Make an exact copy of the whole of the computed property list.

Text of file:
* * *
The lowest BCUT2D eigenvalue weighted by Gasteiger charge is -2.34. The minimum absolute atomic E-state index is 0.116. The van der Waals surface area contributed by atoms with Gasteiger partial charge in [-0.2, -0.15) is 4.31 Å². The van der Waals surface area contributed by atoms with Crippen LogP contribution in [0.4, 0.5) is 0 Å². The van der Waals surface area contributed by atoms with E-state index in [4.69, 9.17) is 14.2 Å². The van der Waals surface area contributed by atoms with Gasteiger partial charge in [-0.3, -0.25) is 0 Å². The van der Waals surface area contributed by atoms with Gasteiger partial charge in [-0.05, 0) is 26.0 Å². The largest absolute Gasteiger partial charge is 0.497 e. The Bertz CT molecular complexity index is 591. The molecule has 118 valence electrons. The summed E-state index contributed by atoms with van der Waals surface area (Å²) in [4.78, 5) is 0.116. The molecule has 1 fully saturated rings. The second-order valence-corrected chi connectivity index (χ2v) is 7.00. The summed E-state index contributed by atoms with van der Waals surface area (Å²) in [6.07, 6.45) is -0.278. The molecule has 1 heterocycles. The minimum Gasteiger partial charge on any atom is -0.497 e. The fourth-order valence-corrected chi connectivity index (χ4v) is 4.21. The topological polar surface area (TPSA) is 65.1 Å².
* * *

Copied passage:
The lowest BCUT2D eigenvalue weighted by Gasteiger charge is -2.34. The minimum absolute atomic E-state index is 0.116. The van der Waals surface area contributed by atoms with Gasteiger partial charge in [-0.2, -0.15) is 4.31 Å². The van der Waals surface area contributed by atoms with Crippen LogP contribution in [0.4, 0.5) is 0 Å². The van der Waals surface area contributed by atoms with E-state index in [4.69, 9.17) is 14.2 Å². The van der Waals surface area contributed by atoms with Gasteiger partial charge in [-0.3, -0.25) is 0 Å². The van der Waals surface area contributed by atoms with Gasteiger partial charge in [-0.05, 0) is 26.0 Å². The largest absolute Gasteiger partial charge is 0.497 e. The Bertz CT molecular complexity index is 591. The molecule has 118 valence electrons. The summed E-state index contributed by atoms with van der Waals surface area (Å²) in [4.78, 5) is 0.116. The molecule has 1 fully saturated rings. The second-order valence-corrected chi connectivity index (χ2v) is 7.00. The summed E-state index contributed by atoms with van der Waals surface area (Å²) in [6.07, 6.45) is -0.278. The molecule has 1 heterocycles. The minimum Gasteiger partial charge on any atom is -0.497 e. The fourth-order valence-corrected chi connectivity index (χ4v) is 4.21. The topological polar surface area (TPSA) is 65.1 Å².